Met Éireann 2041-2060 weather projections showcase an increase of 1–1.6°C in mean annual temperatures, with highest day temperatures projected to rise by 0.7–2.6°C in summer and lowest night temperatures to rise by 1.1–3°C in winter. The frequency of heavy precipitation events is projected to increase by approximately 20% during winter and autumn months. This projected increase in mean temperatures and rainfall as a result of climate change facilitates the survival and development of Nematodirus.


FECs and treatment

Faecal egg counts (FECs) facilitate informed treatment decisions, guiding the choice of appropriate anthelmintic. As the damage to the intestines is caused by the larvae and not the egg-producing adults, FECs are not a reliable form of diagnosis in individuals as damage is often done before the pre-patent period is complete. However, FECs are useful for indicating pasture burden levels for subsequent lambing seasons. Additionally, FEC reduction tests can be used to evaluate the effectiveness of a drug by conducting FECs before and after administering a drug.

Along with Nematodirus, another major parasitic challenge a young lamb will face is infection with coccidia. Coccidia occurs at a similar age and stage of the year as Nematodirus meaning that lambs can suffer from a concurrent infection with both parasites at the same time. A concurrent infection can be worrying for a young animal as these parasites can have immediate and long-lasting effects. These animals may be unable to acquire nutrients and damage can be fatal in severe cases. Micron test data 2023 showcased a greater proportion of concurrent infections with Nematodirus and coccidia than Nematodirus only infections in ruminants consistently throughout the year (Figure 5). Faecal testing is not recommended for these parasites in young animals and treatment decisions should account for clinical signs, timing and farm history.

Figure 5. Nematodirus and coccidia concurrent infections vs coccidia only and Nematodirus only infections in sheep 2023.

Treatment plans should be tailored to ensure the right anthelmintic is used for the intended target. For Nematodirus, a benzimidazole based product (white drench) is a good choice in lambs, to preserve the efficacy of other drugs further on in the season. A second treatment may be required as lambs can become re-infected, especially when grazing in a mixed-age grouping system.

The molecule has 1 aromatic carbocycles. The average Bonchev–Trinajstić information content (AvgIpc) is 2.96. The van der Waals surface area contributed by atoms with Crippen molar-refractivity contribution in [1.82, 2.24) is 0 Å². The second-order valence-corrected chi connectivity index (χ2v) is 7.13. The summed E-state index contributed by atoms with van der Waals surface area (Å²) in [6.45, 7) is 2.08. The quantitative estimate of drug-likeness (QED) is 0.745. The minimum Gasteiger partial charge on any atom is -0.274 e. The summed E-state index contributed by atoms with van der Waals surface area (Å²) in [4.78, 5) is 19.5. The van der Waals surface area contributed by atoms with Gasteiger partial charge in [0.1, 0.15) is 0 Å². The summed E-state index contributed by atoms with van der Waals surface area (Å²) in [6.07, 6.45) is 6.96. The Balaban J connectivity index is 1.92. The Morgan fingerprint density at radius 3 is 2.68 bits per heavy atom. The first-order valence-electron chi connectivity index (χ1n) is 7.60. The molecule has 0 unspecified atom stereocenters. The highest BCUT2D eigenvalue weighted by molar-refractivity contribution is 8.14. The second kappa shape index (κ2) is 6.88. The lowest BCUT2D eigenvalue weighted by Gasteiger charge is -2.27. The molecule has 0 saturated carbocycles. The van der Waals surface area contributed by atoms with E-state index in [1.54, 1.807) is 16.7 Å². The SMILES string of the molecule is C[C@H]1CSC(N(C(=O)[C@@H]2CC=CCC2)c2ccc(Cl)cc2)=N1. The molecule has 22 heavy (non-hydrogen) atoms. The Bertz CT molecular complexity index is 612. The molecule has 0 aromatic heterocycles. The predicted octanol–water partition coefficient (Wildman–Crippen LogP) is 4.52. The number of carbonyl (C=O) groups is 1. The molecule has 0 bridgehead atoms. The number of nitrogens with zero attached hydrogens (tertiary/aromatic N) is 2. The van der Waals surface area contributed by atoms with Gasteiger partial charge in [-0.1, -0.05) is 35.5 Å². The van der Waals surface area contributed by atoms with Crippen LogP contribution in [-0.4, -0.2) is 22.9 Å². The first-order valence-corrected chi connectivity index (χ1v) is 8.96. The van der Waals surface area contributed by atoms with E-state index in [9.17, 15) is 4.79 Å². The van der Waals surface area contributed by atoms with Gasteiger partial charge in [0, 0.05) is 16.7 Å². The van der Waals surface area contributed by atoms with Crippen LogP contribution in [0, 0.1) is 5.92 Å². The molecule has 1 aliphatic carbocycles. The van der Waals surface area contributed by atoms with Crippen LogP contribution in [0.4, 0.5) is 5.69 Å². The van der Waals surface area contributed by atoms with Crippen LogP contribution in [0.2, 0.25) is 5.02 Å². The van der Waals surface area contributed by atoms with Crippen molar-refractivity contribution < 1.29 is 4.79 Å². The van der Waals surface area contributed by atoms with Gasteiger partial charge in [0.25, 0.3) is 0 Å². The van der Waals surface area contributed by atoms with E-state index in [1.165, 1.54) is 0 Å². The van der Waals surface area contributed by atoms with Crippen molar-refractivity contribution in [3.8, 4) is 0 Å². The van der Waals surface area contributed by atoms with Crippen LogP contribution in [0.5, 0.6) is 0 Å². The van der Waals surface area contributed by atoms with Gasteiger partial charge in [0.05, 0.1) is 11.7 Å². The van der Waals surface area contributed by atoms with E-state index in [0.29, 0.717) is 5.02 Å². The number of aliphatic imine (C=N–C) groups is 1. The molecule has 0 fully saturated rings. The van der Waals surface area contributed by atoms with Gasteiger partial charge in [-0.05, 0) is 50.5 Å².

In conclusion, understanding the lifecycle and environmental factors influencing Nematodirus prevalence is important for effective management and prevention strategies. Recent data challenges the pattern of low infection risk in colder months. The survival of Nematodirus eggs through harsh conditions generates difficulty in removing infection risk. Environmental factors, such as temperature, humidity, and light influence the development, survival, and distribution of Nematodirus.

With the ever-changing environmental conditions, using FECs can help to predict pasture contamination levels, which alongside robust treatment plans assist in reducing infection.


References & useful resources

  1. Aleuy, O.A. and Kutz, S., 2020. Adaptations, life-history traits and ecological mechanisms of parasites to survive extremes and environmental unpredictability in the face of climate change. International Journal for Parasitology: Parasites and Wildlife, 12, pp.308-317.
  2. Farm Health Online. ‘Nematodirus battus
  3. Melville, L.A., Van Dijk, J., Mitchell, S., Innocent, G. and Bartley, D.J., 2020. Variation in hatching responses of Nematodirus battus eggs to temperature experiences. Parasites & vectors, 13, pp.1-8.
  4. Melville, L.A., Innocent, G., Van Dijk, J., Mitchell, S. and Bartley, D.J., 2024. Refugia, climatic conditions and farm management factors as drivers of adaptation in Nematodirus battus populations. Veterinary Parasitology, 327, p.110120.
  5. Met Éireann. ‘Monthly Data – Mount Dillon’
  6. SCOPS. ‘Nematodirus in Lambs’
  7. Teagasc. ‘Nematodirus and coccidia in young lambs’–events/daily/sheep/nematodirus-and-coccidia-in-young-lambs-.php
  8. Van Dijk, J. and Morgan, E.R., 2012. The influence of water and humidity on the hatching of Nematodirus battus eggs. Journal of helminthology, 86(3), pp.287-292.